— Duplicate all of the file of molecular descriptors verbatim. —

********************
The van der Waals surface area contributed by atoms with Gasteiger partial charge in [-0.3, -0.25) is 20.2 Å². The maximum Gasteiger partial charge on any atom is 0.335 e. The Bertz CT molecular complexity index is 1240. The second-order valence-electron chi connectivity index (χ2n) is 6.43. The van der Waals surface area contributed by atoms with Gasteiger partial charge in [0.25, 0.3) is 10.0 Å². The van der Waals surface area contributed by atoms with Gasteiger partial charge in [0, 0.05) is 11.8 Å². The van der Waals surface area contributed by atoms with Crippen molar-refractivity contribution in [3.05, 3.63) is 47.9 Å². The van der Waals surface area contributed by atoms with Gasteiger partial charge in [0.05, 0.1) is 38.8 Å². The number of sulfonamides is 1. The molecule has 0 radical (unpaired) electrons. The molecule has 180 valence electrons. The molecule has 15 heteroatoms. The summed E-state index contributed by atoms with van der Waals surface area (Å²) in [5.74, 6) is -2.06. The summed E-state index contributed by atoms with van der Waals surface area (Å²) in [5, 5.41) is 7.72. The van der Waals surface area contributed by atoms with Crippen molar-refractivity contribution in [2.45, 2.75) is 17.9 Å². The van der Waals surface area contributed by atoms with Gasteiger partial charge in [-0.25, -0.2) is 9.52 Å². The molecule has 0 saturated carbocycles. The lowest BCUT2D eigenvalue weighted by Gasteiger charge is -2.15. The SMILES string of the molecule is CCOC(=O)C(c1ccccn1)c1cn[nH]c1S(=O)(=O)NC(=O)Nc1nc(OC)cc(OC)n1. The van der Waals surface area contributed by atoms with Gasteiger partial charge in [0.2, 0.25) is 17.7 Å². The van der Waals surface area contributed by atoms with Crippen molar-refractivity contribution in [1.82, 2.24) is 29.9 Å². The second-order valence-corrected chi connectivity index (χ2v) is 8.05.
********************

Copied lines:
The van der Waals surface area contributed by atoms with Gasteiger partial charge in [-0.3, -0.25) is 20.2 Å². The maximum Gasteiger partial charge on any atom is 0.335 e. The Bertz CT molecular complexity index is 1240. The second-order valence-electron chi connectivity index (χ2n) is 6.43. The van der Waals surface area contributed by atoms with Gasteiger partial charge in [0.25, 0.3) is 10.0 Å². The van der Waals surface area contributed by atoms with Gasteiger partial charge in [0, 0.05) is 11.8 Å². The van der Waals surface area contributed by atoms with Crippen molar-refractivity contribution in [3.05, 3.63) is 47.9 Å². The van der Waals surface area contributed by atoms with Gasteiger partial charge in [0.05, 0.1) is 38.8 Å². The number of sulfonamides is 1. The molecule has 0 radical (unpaired) electrons. The molecule has 180 valence electrons. The molecule has 15 heteroatoms. The summed E-state index contributed by atoms with van der Waals surface area (Å²) in [5.74, 6) is -2.06. The summed E-state index contributed by atoms with van der Waals surface area (Å²) in [5, 5.41) is 7.72. The van der Waals surface area contributed by atoms with Crippen molar-refractivity contribution in [2.45, 2.75) is 17.9 Å². The van der Waals surface area contributed by atoms with Gasteiger partial charge in [-0.25, -0.2) is 9.52 Å². The molecule has 0 saturated carbocycles. The lowest BCUT2D eigenvalue weighted by Gasteiger charge is -2.15. The SMILES string of the molecule is CCOC(=O)C(c1ccccn1)c1cn[nH]c1S(=O)(=O)NC(=O)Nc1nc(OC)cc(OC)n1. The van der Waals surface area contributed by atoms with Gasteiger partial charge in [0.2, 0.25) is 17.7 Å². The van der Waals surface area contributed by atoms with Crippen molar-refractivity contribution in [1.82, 2.24) is 29.9 Å². The second-order valence-corrected chi connectivity index (χ2v) is 8.05.